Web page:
|Image by Renato Ganoza via Flickr/Creative Commons|
When it comes to my relationship with God I am a complete brat.
When God throws problems and challenges my way I throw tantrums that can rival anything that you've seen from a toddler in the middle of Wal-Mart. You would think that now that I'm well into my 30s I would be more spiritually mature. And sometimes I am. Sometimes I face challenges with a cool head and I respond by calmly and confidently going to God in prayer. But most times I just pitch a fit, as my mom would say.
This month, however, my response to tribulation has gotten even worse. In the past after things have all worked out (because they always work out) I would go to God, ask for forgiveness for my pity party, and then have a praise party instead. But this month I've been so frustrated that even when my trials have been resolved I've continued my complaining. I've asked God why was this obstacle put before me in the first place. (Yeah, I know. I'm awful.) Quickly, I fell back into my old way of thinking. Quickly, I decided that God is angry with me, that God doesn't love me as much as my pastor claims he does.
God is love. That's a phrase so common it's become cliche. But it's a phrase I believe. Sometimes. I repeat this phrase to friends who fear God has turned his back on them because of their sins. I repeat this phrase to gay friends who have heard from their own family members that disgusting saying "God hates fags." And I repeat the phrase "God is love" to friends worried that God won't provide for their needs. And when I tell these friends that God loves them I mean it with every ounce of my being. But I can't seem to mean it when I say it to myself. And when things go wrong in my life I just point to these problems as evidence that God gets a kick out of making my life hard.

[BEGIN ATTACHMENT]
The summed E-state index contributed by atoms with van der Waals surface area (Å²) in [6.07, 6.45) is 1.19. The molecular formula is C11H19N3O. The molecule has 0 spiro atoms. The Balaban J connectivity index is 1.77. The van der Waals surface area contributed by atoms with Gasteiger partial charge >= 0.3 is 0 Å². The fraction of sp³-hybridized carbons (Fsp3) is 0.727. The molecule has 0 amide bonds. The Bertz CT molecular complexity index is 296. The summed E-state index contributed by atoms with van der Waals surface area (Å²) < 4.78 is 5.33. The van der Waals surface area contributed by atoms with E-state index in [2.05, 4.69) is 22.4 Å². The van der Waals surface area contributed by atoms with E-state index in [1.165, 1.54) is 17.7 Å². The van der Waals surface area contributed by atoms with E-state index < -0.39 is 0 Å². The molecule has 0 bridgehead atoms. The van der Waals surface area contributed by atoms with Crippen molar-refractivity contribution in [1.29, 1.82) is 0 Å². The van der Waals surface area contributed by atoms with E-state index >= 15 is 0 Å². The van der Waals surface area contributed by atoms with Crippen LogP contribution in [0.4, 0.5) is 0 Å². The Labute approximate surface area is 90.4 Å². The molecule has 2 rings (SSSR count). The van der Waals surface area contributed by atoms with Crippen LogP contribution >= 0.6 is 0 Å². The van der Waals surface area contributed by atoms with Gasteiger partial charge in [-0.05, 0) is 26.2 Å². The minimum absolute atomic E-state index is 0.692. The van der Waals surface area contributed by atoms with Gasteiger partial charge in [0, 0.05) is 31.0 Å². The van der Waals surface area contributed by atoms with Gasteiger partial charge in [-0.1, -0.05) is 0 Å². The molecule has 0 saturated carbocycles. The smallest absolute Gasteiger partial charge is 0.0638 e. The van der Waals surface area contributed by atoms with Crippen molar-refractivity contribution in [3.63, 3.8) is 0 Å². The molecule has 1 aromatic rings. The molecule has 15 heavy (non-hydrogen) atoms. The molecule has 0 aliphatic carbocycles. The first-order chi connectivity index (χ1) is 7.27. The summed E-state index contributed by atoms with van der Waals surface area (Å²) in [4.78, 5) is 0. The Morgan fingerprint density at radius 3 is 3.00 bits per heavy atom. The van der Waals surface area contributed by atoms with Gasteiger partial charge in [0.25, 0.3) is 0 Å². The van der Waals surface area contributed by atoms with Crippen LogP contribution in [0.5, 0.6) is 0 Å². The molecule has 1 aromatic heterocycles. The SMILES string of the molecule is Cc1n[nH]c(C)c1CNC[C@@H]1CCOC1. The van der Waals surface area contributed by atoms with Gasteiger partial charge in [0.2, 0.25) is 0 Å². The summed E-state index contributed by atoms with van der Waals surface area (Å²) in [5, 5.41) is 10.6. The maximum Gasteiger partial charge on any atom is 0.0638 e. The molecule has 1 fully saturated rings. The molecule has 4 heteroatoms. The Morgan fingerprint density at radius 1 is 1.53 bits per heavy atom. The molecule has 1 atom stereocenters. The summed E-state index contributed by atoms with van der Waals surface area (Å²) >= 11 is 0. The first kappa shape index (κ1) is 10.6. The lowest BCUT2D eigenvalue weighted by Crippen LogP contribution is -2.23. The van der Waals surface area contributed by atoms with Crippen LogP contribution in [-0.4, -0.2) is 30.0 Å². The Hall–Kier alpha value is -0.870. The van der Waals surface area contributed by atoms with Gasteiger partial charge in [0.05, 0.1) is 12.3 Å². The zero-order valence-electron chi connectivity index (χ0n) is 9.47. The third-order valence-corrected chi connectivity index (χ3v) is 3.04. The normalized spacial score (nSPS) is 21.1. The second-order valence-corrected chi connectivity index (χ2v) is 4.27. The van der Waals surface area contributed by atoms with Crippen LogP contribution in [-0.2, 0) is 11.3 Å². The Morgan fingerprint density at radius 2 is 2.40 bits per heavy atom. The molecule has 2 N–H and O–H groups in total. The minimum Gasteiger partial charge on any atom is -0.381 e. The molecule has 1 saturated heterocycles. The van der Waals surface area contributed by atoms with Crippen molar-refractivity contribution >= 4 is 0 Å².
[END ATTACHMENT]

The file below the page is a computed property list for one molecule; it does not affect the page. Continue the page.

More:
But this week during my study of Priscilla Shirer's One In a Million I was reminded that each challenge I face in life is only a test and these tests aren't designed to entertain God like a bad reality TV show. Life's obstacles are there to teach me to fully rely on God, and God wants me to depend on him because it's in my best interest to do so. If I rely on anything or anyone else, including myself, I will be disappointed.
As Shirer writes, "The Lord wants us to thirst not after a quick fix to our problems but after the life-altering refreshment of His provision."
So the next time a problem comes your way, whether big or small, remember this is only a test.